Assignment 7.2 - Theory Project Presentation.pptx -...

This preview shows page 1 - 11 out of 25 pages.

Katharine Kolcaba & Comfort Theory Ashley Kent Nursing 600 – Maryville University
Selection of Comfort Theory Kolcaba’s taxonomy is holistic in nature. I currently work in inpatient psychiatry, where it is essential to look at the patient as a whole. Most relatable theory to my current practice. Comfort is essential in treatment plans, as it guides patients toward motivation.
Who is Katharine Kolcaba? Background, education, work experience, and formation of Comfort Theory.
Kolcaba’s Background & Education Born in Cleveland, Ohio in 1944. Received nursing diploma in 1965 from St. Luke’s Hospital School of Nursing. Graduated from first class of RN to MSN program at Frances Payne Bolton School of Nursing at Case Western Reserve University in 1987, with a specialty in gerontology. Received PhD from Case Western Reserve University in 1997. (Kolcaba, 2003) (Kolcaba, 2019)
Interesting Facts Married to her husband, Ray, and lives in Cleveland area. Many hobbies that she enjoys on a regular basis. Founder and coordinator of a local parish nurse program. Continues to educate others on the Comfort Theory. (Kolcaba, 2019)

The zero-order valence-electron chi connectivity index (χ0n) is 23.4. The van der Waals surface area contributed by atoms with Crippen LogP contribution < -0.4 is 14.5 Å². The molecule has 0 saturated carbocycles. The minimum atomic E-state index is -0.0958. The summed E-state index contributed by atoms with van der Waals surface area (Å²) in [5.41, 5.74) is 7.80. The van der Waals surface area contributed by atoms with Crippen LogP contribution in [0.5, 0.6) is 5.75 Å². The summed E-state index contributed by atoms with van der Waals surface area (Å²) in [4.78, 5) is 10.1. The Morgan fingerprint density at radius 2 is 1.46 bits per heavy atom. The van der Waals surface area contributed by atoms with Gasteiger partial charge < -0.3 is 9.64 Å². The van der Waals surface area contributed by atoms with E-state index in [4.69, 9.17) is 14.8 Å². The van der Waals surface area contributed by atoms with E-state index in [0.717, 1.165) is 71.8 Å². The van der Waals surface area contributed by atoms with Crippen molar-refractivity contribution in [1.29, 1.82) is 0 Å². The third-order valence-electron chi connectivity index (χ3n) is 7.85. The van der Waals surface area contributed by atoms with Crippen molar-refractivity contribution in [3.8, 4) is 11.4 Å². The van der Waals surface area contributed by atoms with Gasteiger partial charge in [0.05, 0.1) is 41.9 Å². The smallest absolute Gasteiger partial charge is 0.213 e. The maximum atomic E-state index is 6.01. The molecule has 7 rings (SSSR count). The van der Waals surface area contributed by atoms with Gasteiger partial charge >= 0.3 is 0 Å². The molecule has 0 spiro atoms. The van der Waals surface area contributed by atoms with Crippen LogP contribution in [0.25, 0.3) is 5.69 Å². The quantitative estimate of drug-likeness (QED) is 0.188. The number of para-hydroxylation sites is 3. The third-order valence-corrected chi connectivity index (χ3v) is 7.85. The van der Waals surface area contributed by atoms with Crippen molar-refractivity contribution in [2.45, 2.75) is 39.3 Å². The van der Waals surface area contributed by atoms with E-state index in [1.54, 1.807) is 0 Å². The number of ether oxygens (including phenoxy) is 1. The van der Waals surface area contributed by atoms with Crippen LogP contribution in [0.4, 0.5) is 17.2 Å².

The Comfort Line Kolcaba (2010) Kolcaba (2019)
Kolcaba (2003)
Kolcaba’s Work Experience Practiced part-time in medical-surgical nursing, long-term care, and home care for many years before going back to school. Head nurse on dementia unit while enrolled in MSN program. Faculty member at University of Akron College of Nursing following MSN graduation. Kolcaba’s work with dementia patients ultimately led to the formation of her Comfort Theory. (Kolcaba, 2003) (Kolcaba, 2019)
The Basics of Comfort Theory What it is and diagrams used to describe this theory.
Comfort Theory Overview Comfort defined as “the state of having met basic human needs for ease, relief, and transcendence” (Kolcaba, 2001, p. 88). Theory proposes that a patient with unmet needs of comfort are to be met with the help the nurse. Nursing interventions are successful if the patient achieves comfort when they were previously unable to.

  • Left Quote Icon

    Student Picture

  • Left Quote Icon

    Student Picture

  • Left Quote Icon

    Student Picture